Beyond Cruel and Unusual

Criminal punishments in this country have been backwards for quite some time, oftentimes divided down socioeconomic and racial lines. Another, perhaps less obvious and less considered dividing line is violent and non-violent crime. Recently, the Supreme Court refused to hear the case of a 75-year-old disabled veteran who received a shocking life sentence for growing about three dozen marijuana plants—to be used medicinally, not for distribution or sale. How did this insane sentence come about? The law in Alabama, of course:

Alabama, like three other states, mandates a life without parole sentence for simple possession of small amounts of marijuana by people with certain prior felony convictions — and Mr. Brooker had been convicted of a string of robberies twenty years earlier in Florida, crimes for which he served 10 years in prison. In such a case, the law doesn’t require prosecutors to prove any intent to sell the drug.

At first blush, this law seems overly draconian. On the one hand, we want to believe that a felon can do his time in prison, get out, and become a productive member of society. On the other hand, we continually punish those who have “done their time” by often denying them the right to vote, preventing them from getting apartment leases and jobs, and now, by punishing them with literally the maximum sentence allowed under the law for just having a few marijuana plants. Truly, we are through the looking-glass here, folks.

To add insult to injury, the Supreme Court refuses to hear the case, which effectively keeps alive these mandatory life sentencing laws in the few states that still have them on the books. And of course, these laws naturally affect the lower socioeconomic classes inordinately more than the higher ones. After all, if a 75-year-old disabled veteran can’t access or can’t afford the medicinal marijuana he needs to feel well enough to function in his life, he’s going to grow a few plants to help him survive. And because of the completely imbalanced sentences being handed down by trial courts around the country, he’s going to die in prison because of a few pot plants.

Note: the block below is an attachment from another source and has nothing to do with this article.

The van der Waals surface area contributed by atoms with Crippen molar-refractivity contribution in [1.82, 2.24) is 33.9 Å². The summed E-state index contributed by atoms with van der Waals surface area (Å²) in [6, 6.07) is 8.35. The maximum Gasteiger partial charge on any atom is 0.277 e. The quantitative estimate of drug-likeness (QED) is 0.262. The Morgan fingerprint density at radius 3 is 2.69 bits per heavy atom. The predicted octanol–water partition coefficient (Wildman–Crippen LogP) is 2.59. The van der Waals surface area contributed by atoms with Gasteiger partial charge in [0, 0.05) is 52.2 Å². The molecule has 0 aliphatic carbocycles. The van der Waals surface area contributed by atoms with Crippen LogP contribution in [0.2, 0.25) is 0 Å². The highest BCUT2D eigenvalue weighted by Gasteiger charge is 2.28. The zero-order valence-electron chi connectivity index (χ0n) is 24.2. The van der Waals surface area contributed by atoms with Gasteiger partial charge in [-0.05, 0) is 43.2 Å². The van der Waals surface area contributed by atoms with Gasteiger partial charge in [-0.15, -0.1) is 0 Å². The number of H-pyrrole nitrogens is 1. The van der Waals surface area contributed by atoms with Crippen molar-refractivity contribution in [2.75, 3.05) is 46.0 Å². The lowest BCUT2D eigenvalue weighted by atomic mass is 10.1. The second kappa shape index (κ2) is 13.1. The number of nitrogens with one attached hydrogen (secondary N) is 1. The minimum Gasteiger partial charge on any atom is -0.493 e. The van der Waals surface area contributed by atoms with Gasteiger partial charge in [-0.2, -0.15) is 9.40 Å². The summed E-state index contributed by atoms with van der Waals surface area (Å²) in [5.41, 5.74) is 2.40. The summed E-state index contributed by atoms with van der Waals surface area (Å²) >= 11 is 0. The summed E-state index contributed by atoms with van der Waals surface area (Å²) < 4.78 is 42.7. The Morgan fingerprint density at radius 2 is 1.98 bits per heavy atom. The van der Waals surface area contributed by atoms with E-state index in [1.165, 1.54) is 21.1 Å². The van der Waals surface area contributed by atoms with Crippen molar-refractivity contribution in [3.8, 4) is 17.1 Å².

Contrast this with a case out of New York that garnered quite a few headlines, where an NYPD officer shot an unarmed black man in a housing project stairwell two years ago. Ex-Officer Peter Liang was found guilty of manslaughter by a jury—as he should have been, at the very least—and the trial moved to sentencing. Both Liang and the victim’s girlfriend spoke in open court. Shortly thereafter the judge decided, sua sponte, that the jury’s verdict was incorrect and unsupported by the evidence and therefore Liang was guilty of negligent homicide at the most. The judge, Danny K. Chun, then sentenced Liang to 5 years probation and 800 hours community service.

There is so much wrong with this situation that I scarcely know where to begin. First, having a jury’s verdict, in a criminal case, overturned on a whim during sentencing by a sitting judge is unthinkable and ludicrous [at least by Texas standards]. While “judgment notwithstanding the verdict” is a common practice in civil courts, it’s essentially unthinkable in criminal case: either the defendant is acquitted and a reversal by the judge would violate their Sixth Amendment, or the defendant has been convicted and a reversal would certainly trigger an appeal by the State. Second, compare Liang to our 75-year-old disabled veteran growing weed above. Liang literally ended a person’s life—and still maintains it was an accident—and received probation, while the disabled vet received a mandatory life sentence for growing a few pot plants.